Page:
33. 33.

    As this coefficient provides an estimate \(\lambda \) varying between 0.411 and 0.629, the result indicates some level of persistence in public expenditure.

  34. 34.

    Note that, in their study of the Public Health Sector in Uganda, Akin et al. (2005) provide evidence for the hypothesis that spillover effects cause spending on public goods in one district to reduce spending on public goods in neighboring districts. Local public spending are, in this case, strategic substitutes.

  35. 35.

    To understand the sign of the coefficient associated with the election year dummy, one must refer to the election calendar and budget votes. Local elections take place at the beginning of March, and the definitive budget must be adopted before March 31. Therefore, in the year before the elections, decision makers increase current expenditures and decrease them the year after, since the definitive budget is approved.

  36. 36.

    Note that we find a positive and significant sign for the parameter associated with the employment rate, which indicates the effect of economic conjuncture. The trend variable remains, as expected, significant and negative. Indeed, per capita public expenditure has decreased by 75 % over the period, despite little growth between 2004 and 2006.

  37. 37.

    See the third Census of Population and Housing for 2002.

  38. 38.

    Formally, we test:

    $$\begin{aligned} G_{it}&= \lambda S_{it-1}+\rho ^{\prime }.(A_{jt}\times \hbox {EY}_{t})+\rho ^{\prime \prime }.(A_{jt}\times \hbox {NEY}_{t})+\beta _{1}.D_{it}+\beta _{2}.N_{dt} \nonumber \\&\quad +\,\beta _{3}.O_{ct}+\beta _{4}.PR_{it}+\beta _{5}.\hbox {EY}_{t}+\beta _{6}.\hbox {NEY}_{t}+\beta _{7}.T+\alpha _{i}+\varepsilon _{it}, \end{aligned}$$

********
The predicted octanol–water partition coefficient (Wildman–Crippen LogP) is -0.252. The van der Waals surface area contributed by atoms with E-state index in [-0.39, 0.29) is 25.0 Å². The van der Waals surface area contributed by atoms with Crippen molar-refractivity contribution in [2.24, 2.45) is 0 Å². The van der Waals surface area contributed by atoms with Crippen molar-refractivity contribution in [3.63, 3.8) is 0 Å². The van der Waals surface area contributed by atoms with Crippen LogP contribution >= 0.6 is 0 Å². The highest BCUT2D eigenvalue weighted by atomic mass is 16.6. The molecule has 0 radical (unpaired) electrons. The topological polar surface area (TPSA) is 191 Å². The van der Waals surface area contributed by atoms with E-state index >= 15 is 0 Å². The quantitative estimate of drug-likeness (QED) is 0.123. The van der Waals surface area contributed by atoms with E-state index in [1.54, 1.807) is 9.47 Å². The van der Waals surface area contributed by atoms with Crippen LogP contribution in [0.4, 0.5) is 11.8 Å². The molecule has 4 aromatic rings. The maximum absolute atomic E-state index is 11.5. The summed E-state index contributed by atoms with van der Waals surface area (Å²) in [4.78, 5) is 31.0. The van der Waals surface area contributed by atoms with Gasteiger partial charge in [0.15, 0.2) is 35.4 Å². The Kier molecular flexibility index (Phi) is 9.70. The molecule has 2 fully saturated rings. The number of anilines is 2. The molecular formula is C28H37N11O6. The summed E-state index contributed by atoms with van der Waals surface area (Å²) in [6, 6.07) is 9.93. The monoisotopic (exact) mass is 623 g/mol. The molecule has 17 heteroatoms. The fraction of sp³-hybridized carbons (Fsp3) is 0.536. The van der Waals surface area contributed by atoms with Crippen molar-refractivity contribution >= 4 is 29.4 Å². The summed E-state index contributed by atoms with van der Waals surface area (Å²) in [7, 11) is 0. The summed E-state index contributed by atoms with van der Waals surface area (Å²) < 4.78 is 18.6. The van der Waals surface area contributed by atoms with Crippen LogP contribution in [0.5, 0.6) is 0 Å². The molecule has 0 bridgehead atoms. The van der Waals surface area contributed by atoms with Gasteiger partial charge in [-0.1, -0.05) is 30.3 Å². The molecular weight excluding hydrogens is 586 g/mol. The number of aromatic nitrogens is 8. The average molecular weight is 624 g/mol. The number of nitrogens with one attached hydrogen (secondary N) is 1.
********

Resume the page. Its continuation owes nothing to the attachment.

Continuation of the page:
where \(\hbox {EY}_{t}=E_{t-1}+E_{t}\) and \(\hbox {NEY}_{t}=(1-(E_{t-1}+E_{t}))\).

  39. 39.

    In contrast, strategic substitutability raises the question of the existence of a Nash equilibrium.


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We thank the National Bureau of Economic Research (NBER), which has funded this project since 2009. We are grateful to the members of the Municipal Development Partnership (MDP) in Cotonou, especially Hervé Agossou, for their warm welcome, their valuable help in collecting data, their fruitful comments, and their discussions. We thank Elias Potek (University of Montreal, Geography Dept.) for his outstanding work in creating geographical maps in record time. We thank Simon Johnson (MIT), who has acted not only as a scientific mentor throughout our researching endeavors, but also as a valuable advisor. We thank Odd-Helge Fjeldstad (International Centre for Tax and Development) and François Vaillancourt (University of Montreal) for all of their helpful suggestions. We are grateful to Leonard Wantchekon (Princeton University) and the participants at the IREEP (Institut de Recherche Empirique en Economie Politique) conference, the CERDI (Centre d’Etudes et de Recherche sur le Développement International) seminar, and the CIRANO (Centre Interuniversitaire de Recherche en Analyse des Organisations) workshop, where a preliminary draft of this paper was presented in November 2010. Finally, we acknowledge financial support from the NBER Program on African Successes, especially Elisa Pepe for her amazing support throughout this project. Financial supports from the “Programme d’Investissements d’Avenir” of the French government (ANR-10-LABX-14-01) and the FERDI (Fondation pour les Etudes et Recherches sur le Développement International) are also warmly acknowledged.

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Correspondence to Gregoire Rota-Graziosi.



Proof of Proposition 1

Considering the unconstrained Nash equilibrium \(\left( \forall i,\text { } g_{i}^{*}\left( \theta \right) =\widetilde{g}_{i}\left( \theta \right) \right) \), the differentiation of (5) with respect to \(\theta _{ij}\) for both jurisdictions yields:

$$\begin{aligned} \left( \begin{array}{cc} U_{11}^{i}\left( .\right) &{} \theta _{ij}v^{\prime \prime }\left( .\right) \\ \theta _{ji}v^{\prime \prime }\left( .\right) &{} U_{11}^{j}\left( .\right) \end{array} \right) \left( \begin{array}{c} \frac{\partial \widetilde{g}_{i}\left( \theta \right) }{\partial \theta _{ij}} \\ \frac{\partial \widetilde{g}_{j}\left( \theta \right) }{\partial \theta _{ij}} \end{array} \right) { =}\left( \begin{array}{c} -\theta _{ij}\widetilde{g}_{j}\left( \theta \right) v^{\prime \prime }\left( .\right) \\ 0 \end{array} \right) . \end{aligned}$$

Applying the Cramer rule, we then obtain: